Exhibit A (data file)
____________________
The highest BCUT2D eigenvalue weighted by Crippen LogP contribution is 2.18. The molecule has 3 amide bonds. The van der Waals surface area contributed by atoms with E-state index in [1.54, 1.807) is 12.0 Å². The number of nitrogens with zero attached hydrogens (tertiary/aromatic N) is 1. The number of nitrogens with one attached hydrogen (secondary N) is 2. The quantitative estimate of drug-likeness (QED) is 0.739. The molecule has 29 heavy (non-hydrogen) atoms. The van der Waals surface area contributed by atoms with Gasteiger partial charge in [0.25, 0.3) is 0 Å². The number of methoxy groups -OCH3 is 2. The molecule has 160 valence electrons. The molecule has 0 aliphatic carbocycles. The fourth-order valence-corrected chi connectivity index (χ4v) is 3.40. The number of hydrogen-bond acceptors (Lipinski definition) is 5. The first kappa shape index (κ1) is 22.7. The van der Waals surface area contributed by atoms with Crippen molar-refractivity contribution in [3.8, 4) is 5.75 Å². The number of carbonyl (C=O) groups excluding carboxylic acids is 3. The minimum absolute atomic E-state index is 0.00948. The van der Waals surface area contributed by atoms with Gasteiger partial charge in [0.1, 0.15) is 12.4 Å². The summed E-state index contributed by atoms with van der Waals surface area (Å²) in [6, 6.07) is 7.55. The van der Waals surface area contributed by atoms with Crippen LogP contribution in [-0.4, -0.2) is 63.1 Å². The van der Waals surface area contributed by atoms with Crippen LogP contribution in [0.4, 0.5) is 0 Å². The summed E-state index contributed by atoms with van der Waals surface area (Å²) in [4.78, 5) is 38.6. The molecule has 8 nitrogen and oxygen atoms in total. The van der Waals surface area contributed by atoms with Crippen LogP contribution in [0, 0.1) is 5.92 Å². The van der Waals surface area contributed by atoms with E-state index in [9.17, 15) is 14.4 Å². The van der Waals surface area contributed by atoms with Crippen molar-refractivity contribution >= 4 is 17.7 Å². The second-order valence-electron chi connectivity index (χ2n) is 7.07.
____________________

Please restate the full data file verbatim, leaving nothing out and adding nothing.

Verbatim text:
The highest BCUT2D eigenvalue weighted by Crippen LogP contribution is 2.18. The molecule has 3 amide bonds. The van der Waals surface area contributed by atoms with E-state index in [1.54, 1.807) is 12.0 Å². The number of nitrogens with zero attached hydrogens (tertiary/aromatic N) is 1. The number of nitrogens with one attached hydrogen (secondary N) is 2. The quantitative estimate of drug-likeness (QED) is 0.739. The molecule has 29 heavy (non-hydrogen) atoms. The van der Waals surface area contributed by atoms with Gasteiger partial charge in [0.25, 0.3) is 0 Å². The number of methoxy groups -OCH3 is 2. The molecule has 160 valence electrons. The molecule has 0 aliphatic carbocycles. The fourth-order valence-corrected chi connectivity index (χ4v) is 3.40. The number of hydrogen-bond acceptors (Lipinski definition) is 5. The first kappa shape index (κ1) is 22.7. The van der Waals surface area contributed by atoms with Crippen molar-refractivity contribution in [3.8, 4) is 5.75 Å². The number of carbonyl (C=O) groups excluding carboxylic acids is 3. The minimum absolute atomic E-state index is 0.00948. The van der Waals surface area contributed by atoms with Gasteiger partial charge in [0.1, 0.15) is 12.4 Å². The summed E-state index contributed by atoms with van der Waals surface area (Å²) in [6, 6.07) is 7.55. The van der Waals surface area contributed by atoms with Crippen LogP contribution in [-0.4, -0.2) is 63.1 Å². The van der Waals surface area contributed by atoms with Crippen LogP contribution in [0.4, 0.5) is 0 Å². The summed E-state index contributed by atoms with van der Waals surface area (Å²) in [4.78, 5) is 38.6. The molecule has 8 nitrogen and oxygen atoms in total. The van der Waals surface area contributed by atoms with Crippen LogP contribution in [0, 0.1) is 5.92 Å². The van der Waals surface area contributed by atoms with E-state index in [9.17, 15) is 14.4 Å². The van der Waals surface area contributed by atoms with Crippen molar-refractivity contribution >= 4 is 17.7 Å². The second-order valence-electron chi connectivity index (χ2n) is 7.07.